Community Based Urban Conservation
Identifying Barriers to Urban Conservation and Connecting Communities with Nature
This portfolio completed as part of Project Dragonfly's Global Field Program at Miami University.
The original can be viewed here.
MA in Biology, December 2018
Studies have shown that time in nature is necessary for healthy mental development in children (Louv, 2005), and mental, physical, and community social health are positively correlated with time spent in green spaces (Baur, Gomez, & Tynon, 2013; Miller, 2005). However, social and financial factors create barriers to disenfranchised communities by limiting access to science and conservation educational opportunities and experiences (Dawson, 2014). Rectifying this is a delicate task, as poorly realized urban conservation initiatives risk displacing minority and impoverished communities. Unequal access to conservation and education initiatives, especially in impoverished communities, means that their needs are not being met. We need to utilize new ways to directly connect with, involve, and engage the most at-risk communities early in the planning phases of these initiatives. This is why my graduate work focuses on identifying and understanding these barriers to urban conservation and finding ways to connect local communities to urban nature.
By partnering with local organizations, such as Bartram’s Garden, John Heinz National Wildlife Refuge, and the Academy of Natural Sciences of Drexel University, I helped to foster connections between communities and expand the reach into more Philadelphia communities. Because access to formal and informal conservation education is limited in many urban areas, I also created WTH Wildlife, which stands for What the Hell Wildlife, because “what the hell” is a common phrase I hear when teaching about some of nature’s more unique species. WTH Wildlife began as a primarily web-based resource specifically catering to adults, focusing on understanding urban ecosystems and promoting environmentally responsible behaviors and grew to include in-person educational opportunities. WTH Wildlife encourages people to reconnect with nature and find new ways to take action. All WTH Wildlife content, both online and in person, is free and open to the public. I have built a team of volunteer educators that share a similar passion for urban conservation, and we hope to expand our work and impacts as WTH Wildlife.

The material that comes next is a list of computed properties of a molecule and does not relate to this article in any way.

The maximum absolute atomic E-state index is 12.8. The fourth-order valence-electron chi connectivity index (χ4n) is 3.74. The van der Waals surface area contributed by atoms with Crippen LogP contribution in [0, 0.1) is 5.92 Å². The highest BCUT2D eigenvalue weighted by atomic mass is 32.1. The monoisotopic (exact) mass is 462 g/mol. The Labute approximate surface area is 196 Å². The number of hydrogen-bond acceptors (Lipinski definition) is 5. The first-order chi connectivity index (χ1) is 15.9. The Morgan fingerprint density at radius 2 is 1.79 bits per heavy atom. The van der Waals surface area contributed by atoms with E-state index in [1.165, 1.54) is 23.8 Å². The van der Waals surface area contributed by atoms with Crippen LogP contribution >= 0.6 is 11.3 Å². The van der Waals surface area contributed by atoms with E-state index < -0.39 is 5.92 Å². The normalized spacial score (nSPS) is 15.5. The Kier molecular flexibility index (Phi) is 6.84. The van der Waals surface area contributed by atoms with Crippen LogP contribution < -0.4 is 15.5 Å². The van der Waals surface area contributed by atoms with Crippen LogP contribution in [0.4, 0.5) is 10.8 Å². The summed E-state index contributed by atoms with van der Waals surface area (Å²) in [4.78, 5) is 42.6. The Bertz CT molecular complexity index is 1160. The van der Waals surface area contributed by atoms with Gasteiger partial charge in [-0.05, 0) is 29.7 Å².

One way to bridge the disconnect between people and nature is though observing wildlife (Balmford, Clegg, Coulson, & Taylor, 2002; Randler, 2008). Learning species identification forms the basis for understanding complex concepts such as biodiversity and ecology (Randler, 2008), and provides experiential learning (Miller, 2005). These experiences can then be used to help people and communities develop an appreciation and awareness of their surroundings. As such, several of my projects have focused on getting people out into urban parks to observe and identify wildlife, both plants and animals. This allows people to use inquiry to build skills of identification, understand the human/nature connection even in urban areas, ask questions, and find connections to their local species. I hope to increase environmental stewardship by forming an appreciation for local wildlife and local green spaces, especially in Philadelphia, where I am currently based.
Urban Community-Based Conservation
A significant part of this program for me was about building a foundational academic understanding of urban community-based conservation from multiple perspectives. Understanding the inherent challenges of working in human-dominated environments when doing conservation work proved more difficult than I anticipated. What I did not expect was to spend a lot of time self-examining my own privileges and biases. This research provided a means of understanding the communities I work with and the potential impacts of the conservation and educational messages I share.
Urban Conservation, Community Exclusion, and Privilege
When coming into the Project Dragonfly program, I was unsure of the direction and focus that I wanted to pursue. The reintroduction of wolves in Yellowstone was the spark of my childhood interest in conservation, but during college I realized that particular issue was not my story. After my undergraduate studies, I became a camp counselor at two camps, Riverbend Environmental Education Center and the Academy of Natural Sciences of Drexel University. Riverbend is an environmental education center nestled in the suburbs of Philadelphia, a small patch of nature hidden from the insanity that is city life, while the Academy of Natural Sciences is the oldest natural history museum in the Western Hemisphere that crouches on the Parkway to share its wealth of knowledge with the residents of Philly. I love both organizations and poured my heart into teaching the students and families that visited. They were critical in helping me develop both my skills as an educator and an understanding of the importance of science education in urban settings, especially to unserved and underserved communities. By the time I started this program, I had accepted a position as a chemist at an industrial waste management lab, far from the education work that I loved. Thus, involvement in these organizations was critical to maintaining my connection to science education.